Image result for salad bars to schoolsThis week, Potatoes USA announced the latest part of the Let’s Move Salad Bars to Schools campaign, which donates salad bars to school districts in need. The campaign, launched via the United Fresh Start Foundation, has found a major backer in Potatoes USA, which has become the biggest individual commodity donor to the program, donating more than 280 salad bars so far. Over the next 21 weeks, the group will donate salad bars to one school district per week – offering an opportunity to encourage more healthy eating of fruits and vegetables in schools. Potatoes USA Global Marketing Manager Rachael Lynch says that potatoes are often a key beneficiary of the salad bars. “I’ve seen operators use salad bars as creative topping bars for fresh baked potatoes, yogurt and so much more,” she said in a news releaseContinue reading

Scientists say eating potatoes could help combat dementia

People shopping at a market and person undertaking a brain examMove over goji berries and green tea and make way for the humble tattie. The latest research suggests potatoes can play a significant role in helping combat everything from heart attacks to cancer and strokes and now it seems they could even stave off dementia. Agricultural research scientists from Scotland’s James Hutton Institute (JHI) believe it’s time to put spuds back on the menu as a healthy and nutritious part of a balanced diet. The call comes from Professor Derek Stewart and his colleague Mark Taylor, who recently completed a new study reviewing the latest research into potatoes and nutrition for the Agricultural and Horticulture Development Board (AHDB). “The studies we looked at found a whole raft of different health benefits. If you had to live the rest of your life on just one thing, you could do it on potatoes and remain pretty healthy. There are not many crops you can say that about. …Research has found a strong association with enhanced cognitive function in the elderly if they’re eating potatoes, although they haven’t yet identified an underpinning cause.” More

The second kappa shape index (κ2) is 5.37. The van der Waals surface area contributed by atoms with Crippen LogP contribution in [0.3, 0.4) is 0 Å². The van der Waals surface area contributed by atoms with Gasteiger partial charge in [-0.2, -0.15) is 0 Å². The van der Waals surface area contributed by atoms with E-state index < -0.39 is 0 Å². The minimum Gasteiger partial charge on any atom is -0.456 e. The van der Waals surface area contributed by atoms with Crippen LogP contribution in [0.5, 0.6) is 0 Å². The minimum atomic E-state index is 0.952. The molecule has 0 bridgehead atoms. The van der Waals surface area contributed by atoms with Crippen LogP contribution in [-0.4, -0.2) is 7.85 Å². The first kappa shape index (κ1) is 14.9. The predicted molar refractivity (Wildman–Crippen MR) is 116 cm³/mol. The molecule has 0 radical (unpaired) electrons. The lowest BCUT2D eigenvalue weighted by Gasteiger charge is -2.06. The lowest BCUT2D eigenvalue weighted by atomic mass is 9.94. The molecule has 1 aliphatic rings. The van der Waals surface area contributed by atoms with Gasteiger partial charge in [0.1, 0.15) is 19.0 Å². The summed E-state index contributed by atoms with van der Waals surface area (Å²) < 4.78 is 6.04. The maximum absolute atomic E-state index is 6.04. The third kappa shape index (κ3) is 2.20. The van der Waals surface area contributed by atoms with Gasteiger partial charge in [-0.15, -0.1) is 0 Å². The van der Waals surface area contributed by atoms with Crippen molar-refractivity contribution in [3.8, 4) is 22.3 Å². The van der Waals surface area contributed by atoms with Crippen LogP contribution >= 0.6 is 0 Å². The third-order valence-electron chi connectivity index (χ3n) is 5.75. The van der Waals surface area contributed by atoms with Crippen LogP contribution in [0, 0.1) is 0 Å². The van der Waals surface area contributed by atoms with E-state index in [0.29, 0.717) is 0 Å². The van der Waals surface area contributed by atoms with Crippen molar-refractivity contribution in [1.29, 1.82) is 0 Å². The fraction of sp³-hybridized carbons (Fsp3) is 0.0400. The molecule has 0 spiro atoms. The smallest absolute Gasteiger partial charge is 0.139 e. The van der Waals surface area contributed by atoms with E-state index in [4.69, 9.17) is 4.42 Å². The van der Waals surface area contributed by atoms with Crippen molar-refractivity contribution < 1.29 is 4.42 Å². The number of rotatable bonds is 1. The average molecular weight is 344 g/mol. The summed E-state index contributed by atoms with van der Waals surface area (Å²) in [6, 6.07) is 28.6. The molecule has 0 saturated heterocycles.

Canada: State of the art food safety equipment adds value to Prince Edward Island table potatoes

The P.E.I. potato harvest is quickly wrapping up for 2017 with good quality, average yields and strong prices for growers. The industry is worth an estimated $1 billion annually to the provincial economy. (P.E.I. Potato Board)It will now be possible for a Prince Edward Island fresh potato processing operation to inspect the inside of potatoes with new technology called the Sherlock Separator-2400. On Friday, RWL Holdings Ltd received more than $400,000 provincial funding to acquire and install specialized food safety equipment. The Sherlock Separator, manufactured by Austrian based company Insort, is a chemical imaging machine that uses new technology to inspect the inside of potatoes without removing the skin. The machine makes RWL in Prince Edward Island the first location in Canada to have the ability to screen raw potatoes for foreign material with their peelings on.  Continue reading

Europe: ‘Alarming’ acrylamide levels in crisps strengthen calls for mandatory limits

© iStockInvestigations conducted by Il Salvagente, a consumer Italian magazine, found seven out of the 18 tested samples had an acrylamide level above 800 micrograms per kilogram, exceeding benchmark levels set out by the European Union of 750 micrograms per kilogram. The highest concentrations were found in crisps made by French retail group Auchan, achieving an acrylamide level measuring 1600 micrograms per kilogram. Other crisp makers that fared badly include Lidl’s own brand at 1300, Amica Chips (1200), Pam (1000), San Carlo Classica (950), Coop (990) and Amica Chips Eldorada at 800 micrograms per kilogram. Results of the investigation were a matter of urgency for Floriana Cimmarusti, SAFE’s secretary general, who urged action to limit acrylamide levels for crisps but for other foods too. “Faced with the current exposure levels, we could benefit from more determination by setting a maximum level to reduce acrylamide in some products, starting with baby foods”, said Cimmarusti.  Continue reading